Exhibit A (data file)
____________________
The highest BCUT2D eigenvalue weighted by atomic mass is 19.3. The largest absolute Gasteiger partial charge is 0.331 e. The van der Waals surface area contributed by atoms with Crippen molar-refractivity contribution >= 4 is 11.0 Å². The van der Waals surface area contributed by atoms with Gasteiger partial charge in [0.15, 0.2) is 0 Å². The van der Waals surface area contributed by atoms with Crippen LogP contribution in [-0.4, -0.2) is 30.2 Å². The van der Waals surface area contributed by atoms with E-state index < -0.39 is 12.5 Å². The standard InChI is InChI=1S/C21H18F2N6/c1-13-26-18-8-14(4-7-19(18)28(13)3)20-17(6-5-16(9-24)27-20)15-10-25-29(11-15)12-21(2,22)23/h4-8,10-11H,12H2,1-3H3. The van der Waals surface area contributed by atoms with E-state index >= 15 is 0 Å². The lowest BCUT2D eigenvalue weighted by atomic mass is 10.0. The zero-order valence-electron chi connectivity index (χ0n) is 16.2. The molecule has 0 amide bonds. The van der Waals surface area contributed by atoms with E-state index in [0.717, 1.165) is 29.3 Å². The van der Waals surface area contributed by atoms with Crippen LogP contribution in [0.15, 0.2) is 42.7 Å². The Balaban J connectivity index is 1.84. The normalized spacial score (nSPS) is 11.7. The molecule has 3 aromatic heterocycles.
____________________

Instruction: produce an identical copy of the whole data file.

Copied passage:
The highest BCUT2D eigenvalue weighted by atomic mass is 19.3. The largest absolute Gasteiger partial charge is 0.331 e. The van der Waals surface area contributed by atoms with Crippen molar-refractivity contribution >= 4 is 11.0 Å². The van der Waals surface area contributed by atoms with Gasteiger partial charge in [0.15, 0.2) is 0 Å². The van der Waals surface area contributed by atoms with Crippen LogP contribution in [-0.4, -0.2) is 30.2 Å². The van der Waals surface area contributed by atoms with E-state index < -0.39 is 12.5 Å². The standard InChI is InChI=1S/C21H18F2N6/c1-13-26-18-8-14(4-7-19(18)28(13)3)20-17(6-5-16(9-24)27-20)15-10-25-29(11-15)12-21(2,22)23/h4-8,10-11H,12H2,1-3H3. The van der Waals surface area contributed by atoms with E-state index >= 15 is 0 Å². The lowest BCUT2D eigenvalue weighted by atomic mass is 10.0. The zero-order valence-electron chi connectivity index (χ0n) is 16.2. The molecule has 0 amide bonds. The van der Waals surface area contributed by atoms with E-state index in [0.717, 1.165) is 29.3 Å². The van der Waals surface area contributed by atoms with Crippen LogP contribution in [0.15, 0.2) is 42.7 Å². The Balaban J connectivity index is 1.84. The normalized spacial score (nSPS) is 11.7. The molecule has 3 aromatic heterocycles.